Other studies have found a return enhancement to rebalancing, but typically no more than 0.50%/year (and often less), with the results highly contingent on the breadth and nature of the underlying asset classes used in the analysis. Ironically, the more equity-centric the portfolio already is – and the more sub-categories of equities that are used – the better rebalancing looks, as it limits the return-reducing aspect of systematically selling high-return investments (e.g., stocks) to buy lower-returning ones (e.g., bonds).
In other words, in the context of Bernstein’s “Rebalancing Bonus” study, the benefits of rebalancing will vary directly as a function of types of investments/asset classes held, and in particular the differences in the volatility of the investments, along with how low their correlations are with each other. In this context, the best investments for rebalancing are the ones that are volatile, can deviate significantly from each other, and tend not to move in sync (creating more opportunities for those deviations where rebalancing trades can occur). Yet if rebalancing occurs only between those and not between lower-return investments (e.g., bonds) as well, eventually the portfolio may spin up to an untenable level of overall risk.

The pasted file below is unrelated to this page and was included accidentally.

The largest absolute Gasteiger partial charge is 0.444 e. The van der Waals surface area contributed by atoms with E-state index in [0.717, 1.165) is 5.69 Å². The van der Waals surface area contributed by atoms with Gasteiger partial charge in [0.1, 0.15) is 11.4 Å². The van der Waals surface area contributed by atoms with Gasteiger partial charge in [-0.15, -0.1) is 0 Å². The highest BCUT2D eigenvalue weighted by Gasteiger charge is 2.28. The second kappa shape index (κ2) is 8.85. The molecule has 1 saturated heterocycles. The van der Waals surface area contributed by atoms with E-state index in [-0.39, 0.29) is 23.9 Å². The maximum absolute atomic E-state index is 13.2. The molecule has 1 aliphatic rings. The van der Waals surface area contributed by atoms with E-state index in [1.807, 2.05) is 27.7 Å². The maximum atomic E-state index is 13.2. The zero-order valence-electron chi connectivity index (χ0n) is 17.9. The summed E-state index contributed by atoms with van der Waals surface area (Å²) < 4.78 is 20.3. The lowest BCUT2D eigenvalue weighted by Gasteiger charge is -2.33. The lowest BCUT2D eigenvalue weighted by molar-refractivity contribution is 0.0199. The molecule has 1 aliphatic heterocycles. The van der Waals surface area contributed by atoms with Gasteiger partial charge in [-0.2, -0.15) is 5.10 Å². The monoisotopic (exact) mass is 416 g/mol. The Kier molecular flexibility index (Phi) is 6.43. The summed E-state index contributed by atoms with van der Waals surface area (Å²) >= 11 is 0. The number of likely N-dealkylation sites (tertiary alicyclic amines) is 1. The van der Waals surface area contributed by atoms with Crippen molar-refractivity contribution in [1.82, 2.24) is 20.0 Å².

The bottom line, though, is that either way rebalancing produces some benefit, whether it’s risk management (across high- and low-return investments that are compounding), higher returns (across similar-returning investments with less-than-perfect correlation), or better risk-adjusted returns (where returns are reduced but volatility is reduced even more). But it’s important to recognize in which situations each may apply, as it can impact both the way that rebalancing is best implemented, and the expectations to set about its prospective benefits for doing so!
So what do you think? Do you engage in regular rebalancing for client portfolios? Over what frequency? Do you explain it as a return-enhancing strategy, or primarily for risk management? Please share your thoughts in the comments below!